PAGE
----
Digital Cameras Help Keep Children Safe
Digital cameras are small, inexpensive, and easy to use. There small size makes it easy to store them in a purse or pocket. Even the inexpensive models take a decent picture, and are effective at documenting a child’s permanent features, a mole on the chin, a scar from a fall off a slide, or a birthmark.
One on the most important lessons I learned to protect my children on a family outing involves my digital camera. We went to the Magic House in Saint Louis, my son was 4 years old, and my daughter was 8 years old. My parents, sister, brother-in-law, and nephew who were 3 years old accompanied us.
As we entered, the Magic House there was a large floor to ceiling display of colorful candy, which provides a colorful background for pictures. I took pictures of both children here. A short while later this would prove to be a lightbulb idea for future outings.
At the Magic House, there are three floors of tunnels, slides, and rooms full of imaginative and creative fun things to do. Unfortunately, I found out the hard way, some of the tunnels go up one-way and come down another way. We were in a staff supervised area, meaning you come in with a parent and you do not leave the area with out a parent. There are employees at the entrances of the play area to be sure children do not leave with out a grown up.
My daughter and son went up a tunnel and were to come down a slide together, only he went down the red one and she went down the blue one and they came out in different areas. She came back after about 5-10 minutes of looking and waiting for her brother to tell me, he was missing in action. I was not yet growing concerned; as I knew, he could not leave the child area.
I began looking throughout the child area. There was much noise and chaos. I had been looking about 5 minutes when I ran into my father and I said I could not find Evan. He started looking. Then I saw my Mother a few minutes later and she began looking for him as well. Then I made my sister and BIL aware. He stayed with my nephew and my sister started looking as well.
I told her I was going out of the watched area to walk all the way around to the other entrance to see if he was out there playing with the other games. My sister told employees a four-year-old boy was missing. She asked them to watch the exit doors and not to let anyone leave. I began to feel a panic building in my chest and it was becoming difficult to breathe.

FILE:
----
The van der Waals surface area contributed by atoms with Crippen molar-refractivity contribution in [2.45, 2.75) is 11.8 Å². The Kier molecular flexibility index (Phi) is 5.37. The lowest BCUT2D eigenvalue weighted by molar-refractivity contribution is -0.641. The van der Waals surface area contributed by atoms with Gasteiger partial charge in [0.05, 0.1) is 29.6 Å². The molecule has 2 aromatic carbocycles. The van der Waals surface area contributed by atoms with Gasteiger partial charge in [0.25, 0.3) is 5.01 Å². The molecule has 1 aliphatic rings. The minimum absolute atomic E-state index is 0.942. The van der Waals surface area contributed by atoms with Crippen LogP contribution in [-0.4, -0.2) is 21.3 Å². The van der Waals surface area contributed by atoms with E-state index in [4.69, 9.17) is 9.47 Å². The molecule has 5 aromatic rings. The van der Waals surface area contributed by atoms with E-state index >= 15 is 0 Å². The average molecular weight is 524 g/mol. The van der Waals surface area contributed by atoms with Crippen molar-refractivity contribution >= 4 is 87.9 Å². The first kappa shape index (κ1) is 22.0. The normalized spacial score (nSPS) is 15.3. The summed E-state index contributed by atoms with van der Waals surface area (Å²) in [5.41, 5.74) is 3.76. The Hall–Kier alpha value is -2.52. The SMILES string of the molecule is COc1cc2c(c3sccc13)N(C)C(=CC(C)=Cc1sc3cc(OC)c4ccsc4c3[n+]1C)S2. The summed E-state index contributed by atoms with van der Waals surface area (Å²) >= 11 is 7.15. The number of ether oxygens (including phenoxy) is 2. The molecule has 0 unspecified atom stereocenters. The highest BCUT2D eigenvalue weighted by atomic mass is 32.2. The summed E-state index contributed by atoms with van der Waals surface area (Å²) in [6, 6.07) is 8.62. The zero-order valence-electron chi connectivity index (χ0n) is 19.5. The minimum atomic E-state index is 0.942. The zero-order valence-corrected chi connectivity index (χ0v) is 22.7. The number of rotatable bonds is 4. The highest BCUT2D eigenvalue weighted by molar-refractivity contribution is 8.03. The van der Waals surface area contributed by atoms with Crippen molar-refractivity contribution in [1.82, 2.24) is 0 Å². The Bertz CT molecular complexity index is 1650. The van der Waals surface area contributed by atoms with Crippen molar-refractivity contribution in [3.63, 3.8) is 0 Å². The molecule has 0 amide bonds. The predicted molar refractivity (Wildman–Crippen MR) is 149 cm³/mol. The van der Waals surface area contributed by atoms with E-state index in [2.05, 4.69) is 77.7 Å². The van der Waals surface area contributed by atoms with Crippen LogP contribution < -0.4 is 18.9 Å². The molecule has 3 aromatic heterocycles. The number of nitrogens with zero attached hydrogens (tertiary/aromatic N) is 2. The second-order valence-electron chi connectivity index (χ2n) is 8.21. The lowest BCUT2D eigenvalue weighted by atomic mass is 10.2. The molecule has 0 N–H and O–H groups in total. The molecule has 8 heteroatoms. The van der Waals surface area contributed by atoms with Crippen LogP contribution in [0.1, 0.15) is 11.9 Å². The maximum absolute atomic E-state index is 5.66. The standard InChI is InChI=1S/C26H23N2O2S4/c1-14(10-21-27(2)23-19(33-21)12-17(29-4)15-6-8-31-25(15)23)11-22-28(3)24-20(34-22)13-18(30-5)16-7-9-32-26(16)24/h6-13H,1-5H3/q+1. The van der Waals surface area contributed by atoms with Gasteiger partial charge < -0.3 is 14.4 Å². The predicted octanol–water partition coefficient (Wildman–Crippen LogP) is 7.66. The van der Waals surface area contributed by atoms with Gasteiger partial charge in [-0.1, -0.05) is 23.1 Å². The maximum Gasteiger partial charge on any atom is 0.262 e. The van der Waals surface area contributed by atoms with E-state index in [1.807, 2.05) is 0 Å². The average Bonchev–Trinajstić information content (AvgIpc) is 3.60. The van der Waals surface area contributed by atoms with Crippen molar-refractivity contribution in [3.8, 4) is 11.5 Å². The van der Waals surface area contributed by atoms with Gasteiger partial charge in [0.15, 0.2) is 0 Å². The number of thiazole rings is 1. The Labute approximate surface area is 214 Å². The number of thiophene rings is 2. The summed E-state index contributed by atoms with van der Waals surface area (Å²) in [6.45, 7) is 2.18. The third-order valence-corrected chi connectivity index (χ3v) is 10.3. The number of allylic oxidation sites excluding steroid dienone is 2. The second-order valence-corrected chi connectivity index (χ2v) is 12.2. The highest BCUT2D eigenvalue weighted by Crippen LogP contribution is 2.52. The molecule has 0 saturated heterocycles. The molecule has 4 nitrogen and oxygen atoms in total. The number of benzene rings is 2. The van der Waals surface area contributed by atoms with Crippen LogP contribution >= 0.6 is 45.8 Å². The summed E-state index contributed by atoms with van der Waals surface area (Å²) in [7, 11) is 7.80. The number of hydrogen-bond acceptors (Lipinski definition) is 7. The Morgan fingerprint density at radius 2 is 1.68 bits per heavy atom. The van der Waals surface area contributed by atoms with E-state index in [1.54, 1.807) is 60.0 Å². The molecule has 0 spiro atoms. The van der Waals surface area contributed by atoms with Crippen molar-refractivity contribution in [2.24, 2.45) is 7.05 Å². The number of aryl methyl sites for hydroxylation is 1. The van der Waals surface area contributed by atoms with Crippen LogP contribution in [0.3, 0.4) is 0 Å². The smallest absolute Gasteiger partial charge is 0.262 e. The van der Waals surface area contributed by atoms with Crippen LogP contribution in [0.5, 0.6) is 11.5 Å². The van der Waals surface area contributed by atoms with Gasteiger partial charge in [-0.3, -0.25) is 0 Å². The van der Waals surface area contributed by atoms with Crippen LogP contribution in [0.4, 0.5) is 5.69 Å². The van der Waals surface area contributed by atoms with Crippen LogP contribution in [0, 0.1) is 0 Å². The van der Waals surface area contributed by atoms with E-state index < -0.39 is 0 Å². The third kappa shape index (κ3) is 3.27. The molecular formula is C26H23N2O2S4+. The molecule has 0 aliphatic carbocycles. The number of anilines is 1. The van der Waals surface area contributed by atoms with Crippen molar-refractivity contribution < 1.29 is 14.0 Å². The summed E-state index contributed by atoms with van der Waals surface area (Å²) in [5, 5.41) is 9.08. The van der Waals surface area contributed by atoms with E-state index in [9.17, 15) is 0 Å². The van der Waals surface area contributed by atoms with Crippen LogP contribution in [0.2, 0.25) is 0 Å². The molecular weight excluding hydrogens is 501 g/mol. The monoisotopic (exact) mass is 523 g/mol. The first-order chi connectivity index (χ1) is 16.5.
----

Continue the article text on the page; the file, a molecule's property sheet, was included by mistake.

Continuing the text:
I remember that as I walked around the area I began thinking several things. I thought, “Erika if you do not find him when you get all the way around then you is going to call 911 on your cell phone and notify the Kirkwood police your son is missing.” I also began to think about the pictures that I had taken as we walked in just a few hours earlier. I was grateful I had crisp clean and recent up-to-date pictures of my son to show the police and anyone who would be looking for him.
My son is three and a half feet, sandy blonde hair, and blue eye, weighs about 45 pounds, was wearing blue jeans, a green shirt, and sneakers. An oral description like the one above would describe about ½ of all the boys ages 4 to 6 in the Magic House and slow down the search for my son.
I began to realize that by having a current picture on my camera I could show people EXACTLY what he looked like today and EXACTLY what he had been wearing today. My son has a birthmark on his neck, about the size of a half dollar and it looks like a faint spill of coffee. They call them Café Aula it spots and they usually never go away.
As I rounded, the corner there was my son walking back into the parent area with my mother. He had accidentally followed another family out thinking it was his family and found he was alone. He had stood against the wall across from the play area, unsure where to go or what to do and waited searching for a familiar face.
When I reached him, we both hugged each other and sat on the floor crying with relief. Both of us sensing the fear the other had held at the time. On the way home from our adventure we discussed the digital camera and how it would have come in handy to have a current picture of EXACTLY what someone looks like they are wearing at the time they disappear.
My daughter suggested we take a picture every time we are planning a BIG outing where the chances are greater at separation happening on an outing. Thankfully, we have not needed to use this plan, but I sure have a piece of mind knowing my memory will not fail me if something happens and I have to remember what one of them was wearing. I will simply pull out my camera and show the person helping me that my child looks like, pointing out his or her distinguishing features.
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